It would be impertinent to trouble your Excy with many circumstances that occurred in this barbarous riot, Messrs. Thomas Hart, Alexander Martin, Michael Holt, John Litterell (Clerk of the Crown) and many others were severely whipped. Col. Gray, Major Lloyd, Mr Francis Nash, John Cooke, Tyree Harris and sundry other persons timorously made their escape or would have shared the same fate. In about four or five hours their rage seemed to subside a little and they permitted me to adjourn Court and conducted me with

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great parade to my lodgings. Colo Fanning whom they had made a prisoner of was in the evening permitted to return to his own House on his word of honour to surrender himself next day. At about ten o'clock that evening, I took an opportunity of making my escape by a back way, and left poor Col. Fanning and the little Borough in a wretched situation.

Thus far may it please your Excellency with respect to what came within my own knowledge, since my departure many different & authentick accounts say that the mob not contented with the cruel abuse they had already given Mr Fanning in which one of his eyes was almost beaten out, did the next day actually determine to put him immediately to death, but some of them a little more humane than the rest interfered & saved his life. They turned him out in the street and spared his life on no other condition than that of his taking the Road and continuing to run until he should get out of their sight. They soon after to consummate their wicked designs, broke and entered his Mansion House, destroyed every article of furniture and with axes & other instruments laid the Fabrick level with its foundation, broke and entered his Cellar and destroyed the contents, his Papers were carried into the streets by armfulls and destroyed, his wearing apparel shared the same fate; I much fear his Office will be their next object. Have not not yet heard where Col. Fanning has taken shelter, the last advice was that he was a mile or two from Town on horseback, but the person by whom this came says that the Insurgents have scouting Parties constantly traversing the several roads and woods about Town and should he unfortunately fall into their hands the consequences perhaps would be fatal. The merchants and Inhabitants were chiefly run out into the Country & expect their Stores and Houses without distinction will we pillaged and laid waste.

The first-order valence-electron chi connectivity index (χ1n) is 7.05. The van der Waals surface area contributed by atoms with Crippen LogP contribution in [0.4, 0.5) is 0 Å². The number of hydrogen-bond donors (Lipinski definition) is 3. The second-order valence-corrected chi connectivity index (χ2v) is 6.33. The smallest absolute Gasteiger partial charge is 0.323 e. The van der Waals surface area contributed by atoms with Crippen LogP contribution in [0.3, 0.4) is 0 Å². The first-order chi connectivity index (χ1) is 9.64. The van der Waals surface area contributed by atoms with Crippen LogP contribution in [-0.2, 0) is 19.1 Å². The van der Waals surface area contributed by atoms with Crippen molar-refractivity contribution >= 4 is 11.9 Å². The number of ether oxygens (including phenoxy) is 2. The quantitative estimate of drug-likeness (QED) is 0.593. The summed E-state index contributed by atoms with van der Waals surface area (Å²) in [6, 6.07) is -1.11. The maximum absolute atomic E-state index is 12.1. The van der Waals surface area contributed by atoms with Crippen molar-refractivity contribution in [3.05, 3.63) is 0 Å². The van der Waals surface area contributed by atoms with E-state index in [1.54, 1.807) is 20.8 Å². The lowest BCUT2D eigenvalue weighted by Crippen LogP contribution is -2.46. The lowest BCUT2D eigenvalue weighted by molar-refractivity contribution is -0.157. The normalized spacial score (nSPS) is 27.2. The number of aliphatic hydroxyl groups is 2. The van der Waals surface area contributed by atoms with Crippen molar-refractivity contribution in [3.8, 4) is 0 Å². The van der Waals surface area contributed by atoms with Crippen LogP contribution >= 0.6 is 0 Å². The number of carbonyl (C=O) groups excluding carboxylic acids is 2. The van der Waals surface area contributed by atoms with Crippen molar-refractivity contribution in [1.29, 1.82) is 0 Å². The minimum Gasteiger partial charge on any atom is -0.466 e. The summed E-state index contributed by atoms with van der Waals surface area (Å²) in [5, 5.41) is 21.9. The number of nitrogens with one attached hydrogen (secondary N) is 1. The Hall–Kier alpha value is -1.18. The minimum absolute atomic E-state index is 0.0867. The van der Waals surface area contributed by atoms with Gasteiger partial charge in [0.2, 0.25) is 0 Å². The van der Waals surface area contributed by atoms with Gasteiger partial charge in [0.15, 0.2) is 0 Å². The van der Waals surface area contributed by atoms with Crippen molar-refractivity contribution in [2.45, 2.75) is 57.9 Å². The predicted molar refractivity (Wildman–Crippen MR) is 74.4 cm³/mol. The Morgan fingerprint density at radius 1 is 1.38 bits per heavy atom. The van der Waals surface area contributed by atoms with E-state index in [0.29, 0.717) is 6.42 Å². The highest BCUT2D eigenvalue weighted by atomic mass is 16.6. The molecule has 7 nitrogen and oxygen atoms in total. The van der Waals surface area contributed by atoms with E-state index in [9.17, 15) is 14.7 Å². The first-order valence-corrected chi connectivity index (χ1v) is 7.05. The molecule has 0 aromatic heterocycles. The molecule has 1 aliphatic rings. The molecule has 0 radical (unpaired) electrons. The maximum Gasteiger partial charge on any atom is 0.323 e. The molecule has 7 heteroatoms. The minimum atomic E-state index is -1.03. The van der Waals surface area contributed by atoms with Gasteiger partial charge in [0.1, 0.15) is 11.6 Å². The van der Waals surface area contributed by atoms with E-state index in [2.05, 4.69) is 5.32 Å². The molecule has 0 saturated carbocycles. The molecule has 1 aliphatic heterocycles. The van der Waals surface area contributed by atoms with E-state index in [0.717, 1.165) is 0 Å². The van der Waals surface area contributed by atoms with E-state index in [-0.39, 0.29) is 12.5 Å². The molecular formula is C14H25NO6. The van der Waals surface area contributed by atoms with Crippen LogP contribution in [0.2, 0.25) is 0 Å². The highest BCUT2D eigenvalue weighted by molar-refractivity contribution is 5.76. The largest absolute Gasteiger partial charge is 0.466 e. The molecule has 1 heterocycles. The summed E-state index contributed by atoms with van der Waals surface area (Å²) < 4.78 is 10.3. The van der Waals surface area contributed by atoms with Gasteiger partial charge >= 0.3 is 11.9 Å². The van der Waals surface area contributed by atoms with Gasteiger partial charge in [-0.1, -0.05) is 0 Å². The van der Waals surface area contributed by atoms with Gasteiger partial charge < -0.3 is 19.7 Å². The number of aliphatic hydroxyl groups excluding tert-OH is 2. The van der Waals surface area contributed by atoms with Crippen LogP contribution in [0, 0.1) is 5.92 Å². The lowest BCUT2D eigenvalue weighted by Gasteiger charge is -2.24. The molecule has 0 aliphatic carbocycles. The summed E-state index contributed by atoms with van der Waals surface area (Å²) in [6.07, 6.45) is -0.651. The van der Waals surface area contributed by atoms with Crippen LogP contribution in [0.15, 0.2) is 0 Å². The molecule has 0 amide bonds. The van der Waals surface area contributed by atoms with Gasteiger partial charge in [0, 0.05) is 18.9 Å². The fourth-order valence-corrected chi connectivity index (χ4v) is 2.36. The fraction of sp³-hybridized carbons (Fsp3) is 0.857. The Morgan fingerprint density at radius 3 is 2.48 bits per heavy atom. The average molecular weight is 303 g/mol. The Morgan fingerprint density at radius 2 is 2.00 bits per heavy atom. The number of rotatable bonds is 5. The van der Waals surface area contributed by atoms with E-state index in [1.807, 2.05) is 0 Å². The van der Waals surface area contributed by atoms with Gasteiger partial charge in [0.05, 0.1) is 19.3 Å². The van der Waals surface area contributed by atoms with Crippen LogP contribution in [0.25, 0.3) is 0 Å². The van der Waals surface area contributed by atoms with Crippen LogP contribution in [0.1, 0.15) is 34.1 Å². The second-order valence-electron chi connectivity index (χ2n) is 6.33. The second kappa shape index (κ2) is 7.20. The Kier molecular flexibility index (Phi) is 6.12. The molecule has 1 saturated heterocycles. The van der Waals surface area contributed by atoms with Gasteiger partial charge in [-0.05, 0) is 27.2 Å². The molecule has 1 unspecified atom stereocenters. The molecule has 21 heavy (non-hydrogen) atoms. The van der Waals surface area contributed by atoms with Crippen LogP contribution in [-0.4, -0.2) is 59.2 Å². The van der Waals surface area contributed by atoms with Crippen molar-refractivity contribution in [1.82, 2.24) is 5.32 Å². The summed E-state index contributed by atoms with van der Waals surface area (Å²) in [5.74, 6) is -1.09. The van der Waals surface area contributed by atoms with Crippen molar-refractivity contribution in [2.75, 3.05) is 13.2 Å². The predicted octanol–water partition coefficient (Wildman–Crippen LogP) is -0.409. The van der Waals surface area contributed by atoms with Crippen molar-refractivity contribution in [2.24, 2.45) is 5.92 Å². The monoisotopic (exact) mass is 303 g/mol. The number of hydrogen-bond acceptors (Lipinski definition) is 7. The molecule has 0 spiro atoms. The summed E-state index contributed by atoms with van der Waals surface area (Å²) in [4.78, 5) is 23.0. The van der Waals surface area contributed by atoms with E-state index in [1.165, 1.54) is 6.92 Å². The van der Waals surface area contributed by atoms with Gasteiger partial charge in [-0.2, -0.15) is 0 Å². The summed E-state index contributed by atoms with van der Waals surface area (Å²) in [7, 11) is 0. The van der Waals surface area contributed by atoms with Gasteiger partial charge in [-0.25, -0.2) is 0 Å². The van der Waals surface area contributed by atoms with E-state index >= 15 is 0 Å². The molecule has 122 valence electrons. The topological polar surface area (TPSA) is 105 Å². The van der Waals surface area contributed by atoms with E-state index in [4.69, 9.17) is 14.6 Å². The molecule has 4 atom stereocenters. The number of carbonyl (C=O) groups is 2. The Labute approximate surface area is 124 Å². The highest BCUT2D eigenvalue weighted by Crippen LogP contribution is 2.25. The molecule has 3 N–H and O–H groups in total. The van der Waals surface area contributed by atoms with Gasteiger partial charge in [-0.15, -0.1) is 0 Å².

The number of Insurgents that appeared when the Riot first began was, I think, about one hundred and fifty, tho' they constantly increased for two days and kept a number with fire arms at about a mile distance from Town ready to fall on whenever they were called for. This amount is contradicted by some and believed by others; certain it is that a large number of men constantly lay near the Town, whether they had arms or not is not yet sufficiently determined.

As the burden of conducting Hillsborough Superior Court fell on my shoulders alone, the Task was extremely hard and critical. I

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made every effort in my power consistent with my Office and the Duty the Publick is entitled to claim to preserve peace and good order, but as all attempts of that kind were ineffectual, thought it more advisable to break up Court than sit and be made a mock Judge for the sport & entertainment of those abandoned wretches.

This Express has been delayed two days in expectation of obtaining from Mr Fanning a more particular account of the damage done him as well as the rest of the Inhabitants of that desolate Borough, but as the persons whom I sent for that purpose are not yet returned, think it my duty to forward this with the utmost expedition. Should my conduct through the transactions merit your approbation it will greatly add to the felicity of Sir,

Your Excellcys most obedient and obliged humble servant
To his Excellency Governor Tryon.

P. S. My Express has this instant arrived from Hillsborough with the following accounts, Colonel Fanning is alive and well as could be expected. The Insurgents left the Town on Wednesday night having done very little mischief after spoiling Mr Fanning's House except breaking the windows of most of the Houses in Town, among which Mr Edward's did not escape. The merchants and others are taking possession of their shattered Tenements. Mr Fanning's House is not quite down, a few timbers support the lower story, but they are cut off at the sills and a small breeze of wind will throw down the little that remains. Everything else that we heard respecting Mr Fanning is true with this addition that he lost upwards of two hundred pounds in cash.

Inclosed is a Petition [For petition see page 231 ante—Editor] presented me on Saturday by James Hunter, that being the first day of the Court, the Answer was deferred till Monday. Your Excellency will best judge if that Paper may not be of service at a future day. There are many subscribers who are all without dispute Regulators.

I am as before
R. H.